In addition to the fame and many well-deserved accolades, people are always going on about how wildly prolific you are and while obviously that’s true, what I find most remarkable about your career and the unique place you now seem to occupy in the global literary landscape isn’t just your so-called ‘output’ (dreadful word) but the boundless enthusiasm with which you seem to approach almost all aspects of your work. The unconcealed pleasure you take in the written word is, for me as a reader, always palpable on the page, along with a certain sly, intellectual playfulness. It’s difficult to describe except to say that reading you, in any form, I always get the sense you’re somehow “in” on the cosmic joke. No matter how ominous the story or portentous the argument, there is alway a twinkle in the darkness. How do harness that innate playfulness and channel it into weighty, complex work?
MA: It’s a Canadian or possibly a Martimes thing, maybe. Or it’s astrological: Scorpio with Gemini rising, what can I say? Or generational : skits and making fun of everything were certainly something we did. I impersonated myself being a gloomy poet in the 1960 Bob Revue at Vic. And so it goes.
Europeans often don’t get it: Isn’t A Writer supposed to be serious all the time?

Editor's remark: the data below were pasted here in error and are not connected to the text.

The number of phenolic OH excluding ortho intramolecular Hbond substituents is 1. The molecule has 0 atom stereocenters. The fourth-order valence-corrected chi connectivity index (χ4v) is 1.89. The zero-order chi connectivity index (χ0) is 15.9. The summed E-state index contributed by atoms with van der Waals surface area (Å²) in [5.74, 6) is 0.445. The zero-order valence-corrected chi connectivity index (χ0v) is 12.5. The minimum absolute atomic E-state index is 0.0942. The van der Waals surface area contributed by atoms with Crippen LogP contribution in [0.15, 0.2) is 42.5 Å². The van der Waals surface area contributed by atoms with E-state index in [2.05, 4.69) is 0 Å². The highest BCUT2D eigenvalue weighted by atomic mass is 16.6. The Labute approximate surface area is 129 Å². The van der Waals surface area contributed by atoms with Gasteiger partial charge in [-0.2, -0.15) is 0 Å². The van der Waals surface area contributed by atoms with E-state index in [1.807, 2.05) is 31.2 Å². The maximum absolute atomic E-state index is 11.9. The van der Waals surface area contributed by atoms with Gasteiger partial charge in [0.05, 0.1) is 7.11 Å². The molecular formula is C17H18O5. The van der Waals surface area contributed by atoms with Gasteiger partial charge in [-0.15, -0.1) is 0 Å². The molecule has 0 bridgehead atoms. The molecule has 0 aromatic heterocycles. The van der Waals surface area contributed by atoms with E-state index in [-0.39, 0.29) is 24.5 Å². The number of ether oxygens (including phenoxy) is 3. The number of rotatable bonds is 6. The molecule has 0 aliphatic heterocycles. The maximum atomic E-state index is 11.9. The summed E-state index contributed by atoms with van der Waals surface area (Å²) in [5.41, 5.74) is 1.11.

Try that in Canada and you’ll get your swelled head popped with a pin quite fast. Or in my generation you would. I notice a certain joyless Puritanism creeping in amongst some of the younger gens from time to time.
You’ve often said that what ultimately drives you as a writer is your insatiable curiosity. But I want to ask you about curiosity itself, as a character trait and a creative impulse. It’s one I know many writers have in abundance but also struggle with at times because it can lead a person astray. For instance, I’ll often get interested in a subject related to a project – Welsh medieval medicine say, or the history of werewolves in France – which then leads me down a rabbit hole into an adjoining rabbit hole until I lose the thread of where I began in the first place and end up feeling overwhelmed ultimately more stupid than when I set out – because really I just sat around reading the internet all day. So what I want to ask is how do you, Margaret Atwood, manage your insatiable curiosity and keep it in check? Or more specifically, how do you mitigate the risk of over-stimulation and disordered thinking brought on by the abundance of information out there and balance your thirst for knowledge against the desire to stay on track with the project at hand?
MA: Write first, research later…that way you’ll know what you need to know, though you may end up throwing stuff out.
I wrote a great scene about Grace Marks (Alias Grace) witnessing James being hanged, only to discover that she wasn’t there. Into the wastebasket it had to go…
Speaking of the internet, it’s pretty mind-blowing, isn’t it? As someone who came of age well before the rise of big data and then became an active enthusiast/participant in digital culture, what do you think is currently being missed in the broader cultural conversation about the so-called “digital revolution”? For instance, do you find it unsettling how quickly the narrative on, say, social media (on which you are a voluble and popular presence), changed from being starry-eyed to overwhelmingly negative almost overnight? Are the robots really going to take over Margaret? If so, how can we save ourselves?